Warriors v Eels: Five key points
Five key points from the Warriors' 29-16 victory over the Eels on Saturday afternoon.
The Warriors probably wish games only went for 40 minutes
For the second time in three weeks the Warriors produced a wobbly second-half effort, almost letting the Eels back into a contest they should never have been in.
After a first period where they enjoyed 70 per cent of possession and had a 96 per cent competition rate, the New Zealanders were outscored three tries to one in the second half.
Captain Simon Mannering said the downfall began for the hosts when they made a few errors and gave the opposition use of the pill in good positions.
"It's a lot easier when you have the flow of possession, I guess we had a fair bit in the first half. We were probably carrying the ball a bit stronger and winning that ruck and some points were coming," Mannering said.
"You don't expect to maintain that level all the way through, you can expect to dip here and there, but we probably dropped off for too long and let them right back into the game at once stage there.
"I don't know if I was worried, you knew they were going to come back strong and I guess for us having the changes positionally [after Sam Tomkins went off injured] we probably didn't adjust to that well."
Early discipline to blame for Eels' slow start
Parramatta set the tone for the game when they conceded back-to-back penalties after just three minutes, which piggy-backed the Warriors 80 metres downfield and allowed them to score through Ryan Hoffman.
Several more infringements followed as the hosts ran out to an insurmountable 22-0 lead at the break, something Eels coach Brad Arthur wasn't too happy about.
"We removed ourselves from being a chance 20 minutes in – 22-0 after 20 minutes and out of the first 13 sets they had 11, we had two," Arthur said.
"We didn't learn our lesson from last week."
The total penalty count actually finished up fairly even – 8-6 in the New Zealand side's favour – but by then it was too late for the Eels.
Sam Tomkins' presence makes a big difference
When Warriors fullback Sam Tomkins signalled to the trainers and headed straight up the Mt Smart Stadium tunnel on 49 minutes it sent his team into a spiral of poor play.
Up until that point they hadn't conceded a point, but in the 12 minutes directly after the English custodian's departure they leaked 16.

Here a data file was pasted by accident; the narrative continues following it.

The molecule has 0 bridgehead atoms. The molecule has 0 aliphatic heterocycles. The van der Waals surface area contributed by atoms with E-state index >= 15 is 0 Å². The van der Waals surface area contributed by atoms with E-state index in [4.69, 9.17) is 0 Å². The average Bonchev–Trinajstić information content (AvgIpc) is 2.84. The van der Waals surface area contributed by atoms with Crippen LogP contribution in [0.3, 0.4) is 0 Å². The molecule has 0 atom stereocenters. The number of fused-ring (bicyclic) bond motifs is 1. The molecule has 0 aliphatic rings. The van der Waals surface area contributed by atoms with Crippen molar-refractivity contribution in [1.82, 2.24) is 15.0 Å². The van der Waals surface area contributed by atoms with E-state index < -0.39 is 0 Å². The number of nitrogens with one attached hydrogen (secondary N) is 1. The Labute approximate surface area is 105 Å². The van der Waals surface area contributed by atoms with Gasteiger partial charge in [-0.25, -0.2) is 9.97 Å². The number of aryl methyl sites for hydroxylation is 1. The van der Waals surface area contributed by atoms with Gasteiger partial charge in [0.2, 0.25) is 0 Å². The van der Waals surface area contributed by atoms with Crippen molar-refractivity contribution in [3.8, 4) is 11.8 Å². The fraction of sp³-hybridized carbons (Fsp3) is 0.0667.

Similarly in the loss to the Newcastle Knights – where Tomkins missed the entire match through injury – the Warriors looked less threatening with the ball in hand and weren't as organised defensively without their star fullback.
Coach Andrew McFadden will be hoping for a quick recovery from the knee knock, which Tomkins said was "a little bit sore" post-match.
Tests over the next 48 hours will reveal the extent of the damage.
The Eels aren't short on self-belief
Despite being completely dominated in the first half Parramatta left oranges with a positive attitude and almost orchestrated a miraculous comeback.
In particular left winger Reece Robinson's enthusiasm helped wrestle back the tide, while standoff Corey Norman stayed composed and accurate despite not seeing much of the ball.
"I definitely have a lot of belief in our ability to score points," Eels captain Tim Mannah said.
"I thought the halves did a good job in that passage of play there and we found their weakness, but we left our charge a bit late today."
Interchange forward David Gower said it would have been a different game had they respected the ball more.
"The fightback was promising, we can take a lot of heart and pride from that," he said.
"We are confident if we get 50 per cent possession we are going to be in the game."
The injury bug has well and truly arrived at Parra
Last week against the Bulldogs injuries to key personnel impacted heavily on the Eels' ability to compete, while this week they travelled to Auckland without their best strike weapon in Semi Radradra and his centre partner Beau Champion.
The injury toll might get worse before it gets better for the men in blue and gold, with several players ending up in the wars against the physical Warriors.
Hookers Nathan Peats and Issac De Gois both took head knocks which will need to be monitored through the week, while Will Hopoate and Joseph Paulo both required stoppages in the game to receive treatment.
The Eels can ill-afford any more of their stars to go down, with the reigning premiers South Sydney awaiting them on Friday night.